Skip to content

Why understanding ‘reparations’ should be on everyone’s agenda

A member blog post by

Lewis Ryder-Jones

Oxfam Scotland

Calls for countries to make reparations – such as those related to the transatlantic slavery which were made last month by Judge Patrick Robinson of the International Court of Justice – are longstanding, but have mostly remained on the periphery of mainstream debate in the UK.

Over the past few years, however, more and more institutions and organisations have begun serious interrogation of their past, and their links to slavery in particular; the Guardian’s recent work is a pertinent example. This is bringing calls for reparations much more clearly into the mainstream frame. But what exactly is meant by ‘reparations’ and what does it mean in practice?

This blog is an attempt to explain why I feel it is such an important area for learning and reflection.  And based on my early learning, I’ll share some key points about reparations as a concept and as an approach, while also reflecting on what this means for me personally and my work here in Scotland. And as my journey of learning continues, I invite others to join me.

What does ‘reparations’ mean?

Broadly speaking, based on the framing adopted by leaders of the reparations movement, ‘reparations’ is about repairing the harm perpetuated by European Colonialism on Black and Indigenous communities and colonised nations. However, the call for reparations is not just about past historical harm, it is also about the continuing damaging legacies of colonialism, capitalist extraction and neo-colonialism, as well as about building systems that guarantee no repetition of this harm in the future.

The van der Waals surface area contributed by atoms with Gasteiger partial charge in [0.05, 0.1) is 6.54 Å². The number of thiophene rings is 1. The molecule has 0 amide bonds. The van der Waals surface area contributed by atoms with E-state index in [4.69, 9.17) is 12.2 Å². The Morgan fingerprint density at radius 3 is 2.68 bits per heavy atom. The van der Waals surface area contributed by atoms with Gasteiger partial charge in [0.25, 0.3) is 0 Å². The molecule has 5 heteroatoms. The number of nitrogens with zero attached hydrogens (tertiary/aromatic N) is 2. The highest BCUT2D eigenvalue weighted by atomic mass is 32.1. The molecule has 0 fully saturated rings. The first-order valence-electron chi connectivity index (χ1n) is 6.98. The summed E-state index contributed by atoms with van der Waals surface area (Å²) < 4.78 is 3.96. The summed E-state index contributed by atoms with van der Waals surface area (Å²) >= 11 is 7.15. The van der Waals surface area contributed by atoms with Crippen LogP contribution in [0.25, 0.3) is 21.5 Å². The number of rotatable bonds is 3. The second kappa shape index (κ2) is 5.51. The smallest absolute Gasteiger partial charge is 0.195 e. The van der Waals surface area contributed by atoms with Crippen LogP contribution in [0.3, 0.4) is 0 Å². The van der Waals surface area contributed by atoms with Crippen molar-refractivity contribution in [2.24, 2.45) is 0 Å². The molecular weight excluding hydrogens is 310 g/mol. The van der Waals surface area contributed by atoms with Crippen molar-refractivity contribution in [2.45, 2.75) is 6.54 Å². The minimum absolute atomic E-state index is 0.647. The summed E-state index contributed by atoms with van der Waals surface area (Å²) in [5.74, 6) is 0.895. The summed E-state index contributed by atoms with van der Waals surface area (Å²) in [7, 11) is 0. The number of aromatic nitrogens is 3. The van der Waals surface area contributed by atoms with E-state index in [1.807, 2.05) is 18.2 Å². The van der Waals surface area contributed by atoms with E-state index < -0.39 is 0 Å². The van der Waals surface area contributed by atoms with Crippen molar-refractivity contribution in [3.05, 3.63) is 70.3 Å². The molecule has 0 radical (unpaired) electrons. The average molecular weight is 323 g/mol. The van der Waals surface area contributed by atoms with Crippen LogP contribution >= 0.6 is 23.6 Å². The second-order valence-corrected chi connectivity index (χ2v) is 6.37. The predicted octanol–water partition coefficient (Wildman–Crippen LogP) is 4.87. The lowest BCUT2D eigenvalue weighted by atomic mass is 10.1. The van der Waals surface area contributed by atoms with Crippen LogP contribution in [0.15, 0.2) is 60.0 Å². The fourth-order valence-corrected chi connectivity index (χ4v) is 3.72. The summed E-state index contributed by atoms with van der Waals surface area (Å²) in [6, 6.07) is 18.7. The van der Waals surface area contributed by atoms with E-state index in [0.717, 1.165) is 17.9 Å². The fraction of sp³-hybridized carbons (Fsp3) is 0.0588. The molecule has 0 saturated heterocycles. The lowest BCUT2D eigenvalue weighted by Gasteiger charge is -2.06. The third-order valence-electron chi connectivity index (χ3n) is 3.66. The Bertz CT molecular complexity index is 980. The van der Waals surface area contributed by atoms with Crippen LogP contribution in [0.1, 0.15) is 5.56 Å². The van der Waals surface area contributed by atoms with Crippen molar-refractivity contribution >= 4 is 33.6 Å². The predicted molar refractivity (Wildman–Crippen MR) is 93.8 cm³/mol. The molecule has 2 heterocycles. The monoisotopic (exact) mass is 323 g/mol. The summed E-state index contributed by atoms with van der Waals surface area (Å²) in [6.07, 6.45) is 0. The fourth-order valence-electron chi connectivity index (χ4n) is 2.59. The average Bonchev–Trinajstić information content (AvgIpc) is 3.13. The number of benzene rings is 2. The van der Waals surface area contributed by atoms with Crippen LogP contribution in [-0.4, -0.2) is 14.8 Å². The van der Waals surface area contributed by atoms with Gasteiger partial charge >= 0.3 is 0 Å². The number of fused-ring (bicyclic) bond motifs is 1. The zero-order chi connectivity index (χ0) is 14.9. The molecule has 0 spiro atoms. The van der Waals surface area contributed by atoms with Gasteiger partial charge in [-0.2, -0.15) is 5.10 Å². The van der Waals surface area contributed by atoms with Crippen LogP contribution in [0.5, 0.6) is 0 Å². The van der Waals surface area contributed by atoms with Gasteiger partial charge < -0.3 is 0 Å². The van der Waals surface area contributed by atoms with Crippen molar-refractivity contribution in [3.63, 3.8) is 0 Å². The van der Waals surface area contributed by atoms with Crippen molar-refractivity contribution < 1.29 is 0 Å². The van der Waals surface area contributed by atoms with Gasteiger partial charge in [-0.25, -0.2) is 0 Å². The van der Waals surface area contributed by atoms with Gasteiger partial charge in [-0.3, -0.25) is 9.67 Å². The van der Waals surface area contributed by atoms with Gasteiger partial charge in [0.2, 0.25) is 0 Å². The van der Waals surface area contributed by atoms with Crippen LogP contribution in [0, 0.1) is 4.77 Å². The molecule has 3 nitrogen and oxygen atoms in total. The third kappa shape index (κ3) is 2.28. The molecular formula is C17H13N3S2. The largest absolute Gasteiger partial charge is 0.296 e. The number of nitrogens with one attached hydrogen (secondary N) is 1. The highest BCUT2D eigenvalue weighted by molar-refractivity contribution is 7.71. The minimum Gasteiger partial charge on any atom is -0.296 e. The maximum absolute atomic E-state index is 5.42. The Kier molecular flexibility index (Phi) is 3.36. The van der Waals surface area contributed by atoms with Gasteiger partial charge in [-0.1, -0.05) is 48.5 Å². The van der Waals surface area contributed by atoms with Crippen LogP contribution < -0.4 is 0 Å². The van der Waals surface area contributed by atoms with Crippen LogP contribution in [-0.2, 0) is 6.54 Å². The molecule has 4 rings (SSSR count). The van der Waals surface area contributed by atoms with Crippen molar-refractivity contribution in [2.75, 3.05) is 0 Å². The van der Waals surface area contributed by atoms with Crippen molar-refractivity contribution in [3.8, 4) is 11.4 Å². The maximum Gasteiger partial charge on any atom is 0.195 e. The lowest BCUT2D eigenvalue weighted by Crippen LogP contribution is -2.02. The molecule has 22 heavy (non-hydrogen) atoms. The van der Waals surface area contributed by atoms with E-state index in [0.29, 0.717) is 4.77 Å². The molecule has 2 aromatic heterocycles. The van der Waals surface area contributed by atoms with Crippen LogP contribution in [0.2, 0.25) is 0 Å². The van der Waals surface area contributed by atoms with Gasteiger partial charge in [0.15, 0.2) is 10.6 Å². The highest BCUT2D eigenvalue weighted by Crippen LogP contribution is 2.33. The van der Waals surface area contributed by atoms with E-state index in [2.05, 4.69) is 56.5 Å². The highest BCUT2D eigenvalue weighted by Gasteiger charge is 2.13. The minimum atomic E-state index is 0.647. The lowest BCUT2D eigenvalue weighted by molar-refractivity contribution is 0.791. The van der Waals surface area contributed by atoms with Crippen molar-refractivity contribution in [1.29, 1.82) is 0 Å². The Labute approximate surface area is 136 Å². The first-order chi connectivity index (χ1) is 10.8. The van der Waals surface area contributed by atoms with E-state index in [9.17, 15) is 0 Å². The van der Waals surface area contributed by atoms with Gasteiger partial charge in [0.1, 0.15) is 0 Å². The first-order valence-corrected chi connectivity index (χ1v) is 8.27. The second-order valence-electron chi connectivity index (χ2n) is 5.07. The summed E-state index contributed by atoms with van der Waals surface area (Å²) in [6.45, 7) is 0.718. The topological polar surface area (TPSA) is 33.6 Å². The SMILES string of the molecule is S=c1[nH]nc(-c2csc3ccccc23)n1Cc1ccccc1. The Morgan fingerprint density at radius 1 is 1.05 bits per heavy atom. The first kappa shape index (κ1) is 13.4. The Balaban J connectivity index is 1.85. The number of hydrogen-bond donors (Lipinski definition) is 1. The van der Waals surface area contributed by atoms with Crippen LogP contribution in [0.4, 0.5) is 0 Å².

Central to this – as put forward by organisations such as the Reparations Commission set-up by CARICOM, a community involving 20 countries from the Caribbean – is of course the transatlantic slave trade and the stark racial, social, and economic inequalities that it left behind for Africans, and people of African descent around the world.

A key Swahili term in the reparations movement is ‘Maangamizi’, which is used to describe chattel, colonial and neo-colonial enslavement and roughly translates as ‘African holocaust’. The severity of meaning in this term is an important starting point for me when thinking about this topic and the level of impact that colonial and neo-colonial slavery has had on the contemporary world.

However, reparations is also about restorative and reparative justice for other indigenous and people of colour around the world who have been impacted by a loss of resources, culture, land, ecosystems, rights and opportunities as a result of European colonialism.

What does reparative justice look like in practice?

Given there is no single definition of what ‘reparations’ means, restorative justice or ‘holistic reparations’ also necessarily covers a range of forward and backward facing potential actions. In this sense, reparations is a multifaceted process rather than a single act and, put together, reparations is therefore really about system change to achieve a fairer and just world.

That said, there are a range of specific actions that are called for by activists that are viewed as essential components for a reparative approach. These include formal apologies for past harm, direct compensation, repatriation of property, restoration of rights, investment in education and cultural institutions, addressing public health inequalities and the psychological effects of institutional racism, debt cancellation, and guarantees of non-repetition.